Data transfers: the US signed an Executive Order to comply with EU law

On October 7, 2022, the U.S. president issued an Executive Order1 aimed at lifting restrictions on the flow of personal data between the EU and the United States. It is the day after the anniversary of the Schrems ruling, issued on October 6, 2015 by the CJEU, that this act is adopted. Since this ruling, data exchanges with the United States are prohibited in theory, subject to the implementation of appropriate safeguards. The Privacy Shield, which was intended to address this problem, was a short term solution.

Safeguards introduced to limit the risks of EU-US transfers

With this Executive Order, the United States commits to adopting measures aimed at compensating for its legal shortcomings, which could affect the rights of individuals located in
the EU, in the event of the transfer of their data. The United States therefore announces the upcoming implementation of the following guarantees:

  • Further safeguards for existing signals intelligence measures: They should be restricted to a national security objective, balanced with the rights and freedoms of individuals, and used only where necessary and proportionate.
  • Generalized management of personal data: U.S. intelligence agencies are required to update their procedures and policies to reflect the new Executive Order’s measures.
  • Strengthened control and compensation of individuals:
    • The Civil Liberties Protection Officer (CLPO) in the Office of the Director of National Intelligence will handle complaints about violations of the Executive Order. His decisions will be binding on all intelligence services.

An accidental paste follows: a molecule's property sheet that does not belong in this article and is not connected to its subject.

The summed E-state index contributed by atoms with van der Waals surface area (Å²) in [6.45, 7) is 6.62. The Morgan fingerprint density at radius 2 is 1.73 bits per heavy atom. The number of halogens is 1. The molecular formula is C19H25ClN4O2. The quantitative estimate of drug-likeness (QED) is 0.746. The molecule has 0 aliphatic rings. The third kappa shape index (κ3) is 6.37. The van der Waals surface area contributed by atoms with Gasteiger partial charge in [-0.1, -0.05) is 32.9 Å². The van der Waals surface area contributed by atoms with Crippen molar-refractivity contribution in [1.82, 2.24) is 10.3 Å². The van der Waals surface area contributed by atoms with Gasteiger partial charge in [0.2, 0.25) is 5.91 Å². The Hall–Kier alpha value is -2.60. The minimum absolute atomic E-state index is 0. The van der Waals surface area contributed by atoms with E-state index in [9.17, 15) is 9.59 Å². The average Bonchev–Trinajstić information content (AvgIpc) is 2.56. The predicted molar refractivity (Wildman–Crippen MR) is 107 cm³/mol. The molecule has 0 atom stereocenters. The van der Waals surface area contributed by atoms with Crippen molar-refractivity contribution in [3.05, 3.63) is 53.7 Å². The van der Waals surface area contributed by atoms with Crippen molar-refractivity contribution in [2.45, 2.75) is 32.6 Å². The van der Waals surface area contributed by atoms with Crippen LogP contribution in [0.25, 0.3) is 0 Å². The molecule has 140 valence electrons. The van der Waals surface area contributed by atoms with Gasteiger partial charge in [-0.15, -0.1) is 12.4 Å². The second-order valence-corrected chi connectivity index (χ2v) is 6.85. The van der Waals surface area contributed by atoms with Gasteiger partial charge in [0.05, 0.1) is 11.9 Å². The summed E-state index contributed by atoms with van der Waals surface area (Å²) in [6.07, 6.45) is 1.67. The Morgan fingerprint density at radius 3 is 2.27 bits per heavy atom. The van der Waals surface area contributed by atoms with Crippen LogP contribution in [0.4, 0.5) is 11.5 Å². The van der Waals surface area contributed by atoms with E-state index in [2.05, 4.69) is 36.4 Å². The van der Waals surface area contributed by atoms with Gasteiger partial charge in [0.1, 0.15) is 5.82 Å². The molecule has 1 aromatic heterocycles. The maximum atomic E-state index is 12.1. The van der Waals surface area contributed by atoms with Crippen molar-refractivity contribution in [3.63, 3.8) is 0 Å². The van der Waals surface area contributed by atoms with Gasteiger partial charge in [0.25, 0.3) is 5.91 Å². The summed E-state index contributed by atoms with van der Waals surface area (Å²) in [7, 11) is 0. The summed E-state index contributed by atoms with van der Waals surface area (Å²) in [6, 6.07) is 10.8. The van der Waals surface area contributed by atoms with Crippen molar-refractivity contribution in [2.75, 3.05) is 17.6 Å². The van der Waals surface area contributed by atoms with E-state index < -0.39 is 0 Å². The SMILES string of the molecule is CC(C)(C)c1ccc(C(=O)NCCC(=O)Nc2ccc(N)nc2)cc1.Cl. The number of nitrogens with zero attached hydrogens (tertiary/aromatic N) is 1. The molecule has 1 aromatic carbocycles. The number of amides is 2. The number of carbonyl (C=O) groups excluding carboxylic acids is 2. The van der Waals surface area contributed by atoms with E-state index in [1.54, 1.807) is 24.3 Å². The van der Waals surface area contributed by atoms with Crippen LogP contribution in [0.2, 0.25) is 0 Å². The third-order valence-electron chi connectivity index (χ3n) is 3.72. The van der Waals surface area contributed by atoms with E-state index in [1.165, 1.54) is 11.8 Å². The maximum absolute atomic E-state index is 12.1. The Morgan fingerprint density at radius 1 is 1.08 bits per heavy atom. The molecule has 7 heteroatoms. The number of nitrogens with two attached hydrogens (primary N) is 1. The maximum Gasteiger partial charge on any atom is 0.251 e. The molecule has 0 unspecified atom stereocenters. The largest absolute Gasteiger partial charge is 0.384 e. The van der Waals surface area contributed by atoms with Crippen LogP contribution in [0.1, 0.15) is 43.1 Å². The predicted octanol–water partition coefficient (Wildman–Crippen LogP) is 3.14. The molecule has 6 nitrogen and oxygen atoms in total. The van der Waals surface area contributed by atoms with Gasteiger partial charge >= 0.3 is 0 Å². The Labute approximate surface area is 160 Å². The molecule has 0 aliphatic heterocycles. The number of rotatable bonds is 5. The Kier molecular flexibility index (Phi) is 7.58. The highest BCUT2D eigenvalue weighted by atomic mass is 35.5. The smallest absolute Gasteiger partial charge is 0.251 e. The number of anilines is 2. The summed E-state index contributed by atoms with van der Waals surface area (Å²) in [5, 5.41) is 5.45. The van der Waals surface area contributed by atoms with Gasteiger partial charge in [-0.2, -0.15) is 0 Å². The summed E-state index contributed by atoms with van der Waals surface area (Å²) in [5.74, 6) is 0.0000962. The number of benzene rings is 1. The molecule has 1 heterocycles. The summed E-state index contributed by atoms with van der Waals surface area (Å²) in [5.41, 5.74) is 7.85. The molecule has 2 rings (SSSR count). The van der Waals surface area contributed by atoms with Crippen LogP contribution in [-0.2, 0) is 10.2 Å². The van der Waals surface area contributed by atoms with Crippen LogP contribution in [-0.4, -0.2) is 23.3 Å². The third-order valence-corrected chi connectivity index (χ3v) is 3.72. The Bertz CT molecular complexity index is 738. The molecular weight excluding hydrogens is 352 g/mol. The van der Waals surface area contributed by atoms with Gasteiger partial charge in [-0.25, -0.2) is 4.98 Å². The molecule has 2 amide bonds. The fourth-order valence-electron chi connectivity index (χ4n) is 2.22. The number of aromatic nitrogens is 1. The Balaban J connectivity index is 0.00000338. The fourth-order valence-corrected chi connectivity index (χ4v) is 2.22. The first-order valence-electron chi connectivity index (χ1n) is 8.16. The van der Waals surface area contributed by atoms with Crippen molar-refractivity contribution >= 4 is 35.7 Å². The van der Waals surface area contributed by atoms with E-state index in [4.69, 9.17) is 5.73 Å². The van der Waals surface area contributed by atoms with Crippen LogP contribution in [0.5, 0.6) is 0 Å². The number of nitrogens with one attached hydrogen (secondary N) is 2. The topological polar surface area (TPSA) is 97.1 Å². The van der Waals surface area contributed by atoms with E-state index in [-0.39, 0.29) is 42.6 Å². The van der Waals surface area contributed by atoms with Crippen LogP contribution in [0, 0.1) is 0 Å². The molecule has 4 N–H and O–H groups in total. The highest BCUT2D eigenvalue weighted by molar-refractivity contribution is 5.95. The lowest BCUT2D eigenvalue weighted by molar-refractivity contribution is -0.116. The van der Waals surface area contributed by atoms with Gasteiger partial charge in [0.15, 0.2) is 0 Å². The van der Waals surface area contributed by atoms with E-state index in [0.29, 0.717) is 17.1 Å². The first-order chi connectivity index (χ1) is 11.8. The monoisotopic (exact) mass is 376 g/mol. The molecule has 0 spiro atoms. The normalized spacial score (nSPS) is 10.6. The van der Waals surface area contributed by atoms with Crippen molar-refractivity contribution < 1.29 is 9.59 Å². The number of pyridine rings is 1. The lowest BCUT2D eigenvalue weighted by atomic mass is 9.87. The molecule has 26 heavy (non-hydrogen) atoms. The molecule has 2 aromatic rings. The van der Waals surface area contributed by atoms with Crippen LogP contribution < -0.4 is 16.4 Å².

• A Data Protection Review Court (DPRC) will be established to provide independent and binding review of the CLPO’s decisions. Judges will have to be independent of the US government, have expertise in personal data, and will not be removable.
    • The existing Privacy and Civil Liberties Oversight Board (PCLOB) will be responsible for reviewing the consistency of future procedures and policies adopted by the US intelligence Community.

Standard clauses and TIA still required

The Executive Order marks an important step towards further liberalisation of EU-US data flows. However, it does not yet permit free transfers to the US. For this, an adequacy decision
will still have to be adopted by the European Commission. Organisations should therefore continue to implement the standard contractual clauses (SCC) and conduct an analysis of the
U.S. laws (Transfer Impact Assessment - TIA). The US has responded to the shortcomings identified by the EU, which implies an update of the existing TIAs.

Expected developments

The EDPB had already announced that a detailed analysis of the Executive Order will be published, to gauge the level of adequacy. In the US, the Department of Justice has
confirmed the creation of a dedicated jurisdiction (the DPRC).

This act seems to provide a better framework for surveillance measures and the question of recourse/compensation for data subjects than what was established in the Safe Harbor and the Privacy Shield. They were invalidated because they did not lead to substantial changes in US law.

It is now up to the European Commission and probably soon the CJEU to judge the adequacy of the new measures.

1 Executive Order On Enhancing Safeguards For United States Signals Intelligence Activities, The White House, 7 octobre 2022 (Data Privacy Framework)

Latest insights

More Insights
Carabiner

CSDDD is here to stay; the EU clock is ticking for mandatory supply chain due diligence

Jul 12 2024

Read More
pink tiles on grey background

Compliance countdown begins as EU AI Act prepares to take effect

Jul 12 2024

Read More
Multiple Magnifying Glasses on teal background

The Civil Collective Proceedings Act

Jul 12 2024

Read More